Behavior Therapy’s Many Uses in Mental Health Treatment

Therapist with Patient for Behavioral Therapy

Behavior Therapy’s Many Uses in Mental Health Treatment

When problems in our lives are affected by unhealthy thought patterns or psychological trauma, becoming aware of one’s thoughts and feelings can contribute to overcoming those negative thoughts or habits. Behavioral therapy is a therapeutic technique used to change cognitions in human thinking, such as viewpoints n the world, self-image, and perspectives about the future, to reduce and eliminate those patterns of emotional distress and unhealthy behaviors. But where did this all start, and where is this technique used most? 

How Did Behavior Therapy Start? 

Behavioral therapy began back in the mid-20th century under the guise of multiple psychiatrists such as Joseph Wolpe and Aaron Beck. Many pioneered cognitive behavioral therapy to alter negative thinking patterns to discourage damaging behaviors through these developments. Because of this development over the last 20th and 21st centuries, many therapists today offer behavioral therapy in many of their treatment models. 

One of the most prominent uses of behavioral therapy is psychotherapy. According to the National Alliance on Mental Illness, psychotherapy allows a person to speak with a trained therapist in a safe, confidential environment to gain coping skills and better understand their feelings and behaviors. Cognitive behavioral therapy, in particular, helps focus on the relationships a person has with their thoughts, feelings, and behaviors. The goal of all types of behavior therapy is to replace problematic thoughts and actions with healthier ones, and this often requires the activity of the patient to engage with this type of therapy to balance out their negative and positive emotions and thoughts. 

Where is Behavior Therapy Used in Mental Health? 

While there’s no single type of behavioral therapy, what defines it is its use in identifying and responding to negative thought patterns and behaviors. These therapies are often used for those with attention deficit disorders, eating disorders, learning disorders, panic disorders, and generalized anxiety disorders. However, all types of people can benefit from behavioral therapy. Some studies from the CDC report that children can control behaviors better when they receive behavior treatment from their parents and healthcare professionals. Other studies show that when they attain these skills, they can function better in school and have better relationships with others. Some examples of behavioral therapy often used include:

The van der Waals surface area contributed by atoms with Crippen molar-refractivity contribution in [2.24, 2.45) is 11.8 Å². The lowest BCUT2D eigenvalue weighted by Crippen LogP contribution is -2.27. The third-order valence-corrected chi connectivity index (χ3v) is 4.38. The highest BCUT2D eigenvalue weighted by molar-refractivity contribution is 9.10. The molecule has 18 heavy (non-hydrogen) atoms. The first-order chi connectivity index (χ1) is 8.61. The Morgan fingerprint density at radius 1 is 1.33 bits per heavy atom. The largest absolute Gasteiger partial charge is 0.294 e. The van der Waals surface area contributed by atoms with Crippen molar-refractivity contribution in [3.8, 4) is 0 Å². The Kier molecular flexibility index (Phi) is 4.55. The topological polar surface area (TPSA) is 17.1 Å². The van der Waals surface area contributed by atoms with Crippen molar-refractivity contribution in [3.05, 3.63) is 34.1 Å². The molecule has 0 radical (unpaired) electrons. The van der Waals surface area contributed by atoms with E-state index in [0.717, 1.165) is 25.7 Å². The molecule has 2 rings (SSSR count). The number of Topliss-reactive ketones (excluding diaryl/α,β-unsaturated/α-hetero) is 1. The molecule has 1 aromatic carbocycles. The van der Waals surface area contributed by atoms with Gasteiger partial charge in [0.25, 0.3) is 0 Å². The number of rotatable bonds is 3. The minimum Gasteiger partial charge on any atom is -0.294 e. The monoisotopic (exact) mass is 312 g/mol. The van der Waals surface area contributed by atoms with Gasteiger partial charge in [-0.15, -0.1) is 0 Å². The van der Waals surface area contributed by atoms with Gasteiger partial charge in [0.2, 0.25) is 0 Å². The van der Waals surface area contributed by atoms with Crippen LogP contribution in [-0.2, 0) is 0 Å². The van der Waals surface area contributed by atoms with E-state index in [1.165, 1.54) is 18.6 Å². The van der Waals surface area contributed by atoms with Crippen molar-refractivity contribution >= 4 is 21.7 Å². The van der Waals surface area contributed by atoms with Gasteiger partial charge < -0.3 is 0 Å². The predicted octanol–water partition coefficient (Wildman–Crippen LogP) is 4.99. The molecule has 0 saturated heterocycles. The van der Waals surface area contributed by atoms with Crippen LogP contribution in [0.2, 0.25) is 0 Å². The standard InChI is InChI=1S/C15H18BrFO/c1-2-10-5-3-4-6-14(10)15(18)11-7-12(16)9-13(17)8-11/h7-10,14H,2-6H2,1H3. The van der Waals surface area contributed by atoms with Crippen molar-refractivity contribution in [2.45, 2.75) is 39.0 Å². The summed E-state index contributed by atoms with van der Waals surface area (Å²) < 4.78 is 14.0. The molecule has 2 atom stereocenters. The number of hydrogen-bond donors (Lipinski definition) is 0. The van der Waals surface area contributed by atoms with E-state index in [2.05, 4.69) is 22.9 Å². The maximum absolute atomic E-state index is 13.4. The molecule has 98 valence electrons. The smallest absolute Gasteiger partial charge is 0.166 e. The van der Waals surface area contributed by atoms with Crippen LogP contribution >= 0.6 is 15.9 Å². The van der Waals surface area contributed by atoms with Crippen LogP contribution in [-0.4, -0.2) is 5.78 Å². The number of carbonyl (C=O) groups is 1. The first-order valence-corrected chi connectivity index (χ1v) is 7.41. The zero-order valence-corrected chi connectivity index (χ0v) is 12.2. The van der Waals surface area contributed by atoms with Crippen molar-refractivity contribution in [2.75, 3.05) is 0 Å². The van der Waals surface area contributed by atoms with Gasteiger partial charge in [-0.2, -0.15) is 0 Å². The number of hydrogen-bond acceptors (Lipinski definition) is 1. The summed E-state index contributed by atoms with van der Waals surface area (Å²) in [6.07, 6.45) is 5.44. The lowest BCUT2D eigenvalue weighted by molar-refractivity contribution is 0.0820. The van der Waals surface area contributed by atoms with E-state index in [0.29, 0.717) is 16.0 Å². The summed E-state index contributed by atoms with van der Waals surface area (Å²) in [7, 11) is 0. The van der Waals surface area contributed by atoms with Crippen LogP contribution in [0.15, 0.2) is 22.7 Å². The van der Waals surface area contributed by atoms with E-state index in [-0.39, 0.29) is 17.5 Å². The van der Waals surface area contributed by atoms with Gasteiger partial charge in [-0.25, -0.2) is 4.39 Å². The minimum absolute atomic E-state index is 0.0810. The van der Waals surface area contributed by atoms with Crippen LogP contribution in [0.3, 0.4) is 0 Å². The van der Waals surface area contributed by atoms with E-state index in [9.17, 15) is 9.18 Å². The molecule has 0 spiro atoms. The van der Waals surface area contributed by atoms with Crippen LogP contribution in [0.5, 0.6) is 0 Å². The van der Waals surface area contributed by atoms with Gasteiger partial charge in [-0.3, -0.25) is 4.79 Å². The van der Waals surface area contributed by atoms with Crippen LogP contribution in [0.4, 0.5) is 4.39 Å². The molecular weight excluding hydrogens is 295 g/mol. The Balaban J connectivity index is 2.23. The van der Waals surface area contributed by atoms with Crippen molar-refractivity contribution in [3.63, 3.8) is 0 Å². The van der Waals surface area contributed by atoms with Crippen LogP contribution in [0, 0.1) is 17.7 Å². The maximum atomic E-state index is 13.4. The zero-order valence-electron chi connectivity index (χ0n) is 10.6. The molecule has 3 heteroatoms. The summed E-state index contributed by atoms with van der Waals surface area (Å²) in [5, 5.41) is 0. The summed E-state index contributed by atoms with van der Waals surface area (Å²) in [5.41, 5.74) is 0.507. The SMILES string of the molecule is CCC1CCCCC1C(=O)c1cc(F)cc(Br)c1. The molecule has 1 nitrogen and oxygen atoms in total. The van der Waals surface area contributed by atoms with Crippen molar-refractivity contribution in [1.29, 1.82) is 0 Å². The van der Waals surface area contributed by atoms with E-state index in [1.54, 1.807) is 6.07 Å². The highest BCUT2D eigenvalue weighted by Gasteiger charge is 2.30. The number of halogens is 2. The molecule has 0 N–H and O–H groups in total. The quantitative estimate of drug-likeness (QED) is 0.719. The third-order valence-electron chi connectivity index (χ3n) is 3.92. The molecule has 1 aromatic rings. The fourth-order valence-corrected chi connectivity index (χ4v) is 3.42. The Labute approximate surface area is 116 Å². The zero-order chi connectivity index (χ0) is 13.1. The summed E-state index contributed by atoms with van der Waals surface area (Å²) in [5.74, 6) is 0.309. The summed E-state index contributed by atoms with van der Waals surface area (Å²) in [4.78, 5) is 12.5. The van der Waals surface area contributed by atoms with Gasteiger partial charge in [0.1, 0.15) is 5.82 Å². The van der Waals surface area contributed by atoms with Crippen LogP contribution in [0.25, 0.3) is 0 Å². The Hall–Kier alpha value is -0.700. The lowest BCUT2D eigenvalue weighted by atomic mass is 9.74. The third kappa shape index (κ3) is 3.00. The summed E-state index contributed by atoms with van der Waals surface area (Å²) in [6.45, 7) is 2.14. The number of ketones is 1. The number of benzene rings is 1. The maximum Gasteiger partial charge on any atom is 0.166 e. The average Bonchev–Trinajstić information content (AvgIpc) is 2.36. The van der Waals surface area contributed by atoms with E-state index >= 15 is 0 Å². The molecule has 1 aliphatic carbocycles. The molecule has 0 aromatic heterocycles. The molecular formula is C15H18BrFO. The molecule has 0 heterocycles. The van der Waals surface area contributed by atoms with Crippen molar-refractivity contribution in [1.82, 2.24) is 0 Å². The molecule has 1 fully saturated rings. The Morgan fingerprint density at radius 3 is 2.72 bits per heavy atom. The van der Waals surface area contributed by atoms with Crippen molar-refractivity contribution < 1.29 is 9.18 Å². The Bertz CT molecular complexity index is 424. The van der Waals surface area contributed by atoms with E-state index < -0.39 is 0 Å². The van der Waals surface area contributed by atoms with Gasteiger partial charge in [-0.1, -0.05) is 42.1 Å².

• Cognitive Behavioral Therapy: In this therapy, the therapist helps the person identify thought patterns and understand how those thoughts contribute to the patient’s self-destructive behaviors and beliefs. 
  • Modeling: Modeling works to provide non-fearful responses to negative scenarios, allowing the person to engage with those responses and imitate them. 
  • Classroom Management: Teachers in these scenarios promote positive behaviors, block negative ones, and help students focus on their academic work. 
  • Parent Training: Parents help reinforce positive behaviors, deter negative ones, and work on enhancing their parent-child relationship. 
  • Peer Intervention: Students and peers work together to address problematic behaviors, encouraging positive behavior in an academic setting to boost students’ well-being. 

Because of how often it’s applied in mental health, it’s considered one of the best ways therapists can help children and adults learn from their behaviors and change them through positive reinforcement. 

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April is the founder of Prestige Mental Health and is a board certified psychiatric mental health nurse practitioner (PMHNP-BC) who is qualified to practice primary care and psychiatry. She is passionate about providing quality, compassionate, and comprehensive mental health services to children, adolescents, and adults. April specializes in psychiatric illnesses including but not limited to depression, anxiety, ADD/ADHD, PTSD/trauma, bipolar, and schizophrenia.